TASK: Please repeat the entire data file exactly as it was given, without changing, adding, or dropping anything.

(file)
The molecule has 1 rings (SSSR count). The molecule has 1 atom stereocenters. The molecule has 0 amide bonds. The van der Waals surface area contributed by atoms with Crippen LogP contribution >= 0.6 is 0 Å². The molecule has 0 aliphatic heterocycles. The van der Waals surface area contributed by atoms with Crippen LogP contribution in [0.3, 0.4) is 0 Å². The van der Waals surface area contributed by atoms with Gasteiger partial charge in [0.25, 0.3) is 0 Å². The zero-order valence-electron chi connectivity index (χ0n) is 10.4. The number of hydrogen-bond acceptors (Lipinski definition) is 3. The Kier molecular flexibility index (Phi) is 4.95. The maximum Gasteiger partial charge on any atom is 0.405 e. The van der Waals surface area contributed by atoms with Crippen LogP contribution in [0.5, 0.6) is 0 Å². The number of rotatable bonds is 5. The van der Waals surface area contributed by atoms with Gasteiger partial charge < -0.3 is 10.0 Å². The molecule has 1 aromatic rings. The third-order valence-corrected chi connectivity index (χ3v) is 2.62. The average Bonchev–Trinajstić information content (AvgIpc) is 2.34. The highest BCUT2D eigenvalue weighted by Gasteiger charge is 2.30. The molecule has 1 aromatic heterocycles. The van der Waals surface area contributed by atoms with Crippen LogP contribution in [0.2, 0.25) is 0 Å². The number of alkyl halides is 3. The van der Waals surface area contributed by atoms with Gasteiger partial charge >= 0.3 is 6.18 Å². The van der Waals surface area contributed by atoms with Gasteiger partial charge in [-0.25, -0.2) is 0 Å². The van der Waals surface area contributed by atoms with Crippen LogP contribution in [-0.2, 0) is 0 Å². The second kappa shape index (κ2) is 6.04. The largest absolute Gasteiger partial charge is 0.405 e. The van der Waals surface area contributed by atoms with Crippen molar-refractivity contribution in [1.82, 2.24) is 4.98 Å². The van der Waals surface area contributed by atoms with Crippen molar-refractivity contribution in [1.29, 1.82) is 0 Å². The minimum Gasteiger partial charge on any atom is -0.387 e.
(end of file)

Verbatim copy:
The molecule has 1 rings (SSSR count). The molecule has 1 atom stereocenters. The molecule has 0 amide bonds. The van der Waals surface area contributed by atoms with Crippen LogP contribution >= 0.6 is 0 Å². The molecule has 0 aliphatic heterocycles. The van der Waals surface area contributed by atoms with Crippen LogP contribution in [0.3, 0.4) is 0 Å². The van der Waals surface area contributed by atoms with Gasteiger partial charge in [0.25, 0.3) is 0 Å². The zero-order valence-electron chi connectivity index (χ0n) is 10.4. The number of hydrogen-bond acceptors (Lipinski definition) is 3. The Kier molecular flexibility index (Phi) is 4.95. The maximum Gasteiger partial charge on any atom is 0.405 e. The van der Waals surface area contributed by atoms with Crippen LogP contribution in [0.5, 0.6) is 0 Å². The number of rotatable bonds is 5. The van der Waals surface area contributed by atoms with Gasteiger partial charge < -0.3 is 10.0 Å². The molecule has 1 aromatic rings. The third-order valence-corrected chi connectivity index (χ3v) is 2.62. The average Bonchev–Trinajstić information content (AvgIpc) is 2.34. The highest BCUT2D eigenvalue weighted by Gasteiger charge is 2.30. The molecule has 1 aromatic heterocycles. The van der Waals surface area contributed by atoms with Crippen LogP contribution in [0.2, 0.25) is 0 Å². The number of alkyl halides is 3. The van der Waals surface area contributed by atoms with Gasteiger partial charge >= 0.3 is 6.18 Å². The van der Waals surface area contributed by atoms with Gasteiger partial charge in [-0.25, -0.2) is 0 Å². The van der Waals surface area contributed by atoms with Crippen LogP contribution in [-0.2, 0) is 0 Å². The second kappa shape index (κ2) is 6.04. The largest absolute Gasteiger partial charge is 0.405 e. The van der Waals surface area contributed by atoms with Crippen molar-refractivity contribution in [1.82, 2.24) is 4.98 Å². The van der Waals surface area contributed by atoms with Crippen molar-refractivity contribution in [1.29, 1.82) is 0 Å². The minimum Gasteiger partial charge on any atom is -0.387 e.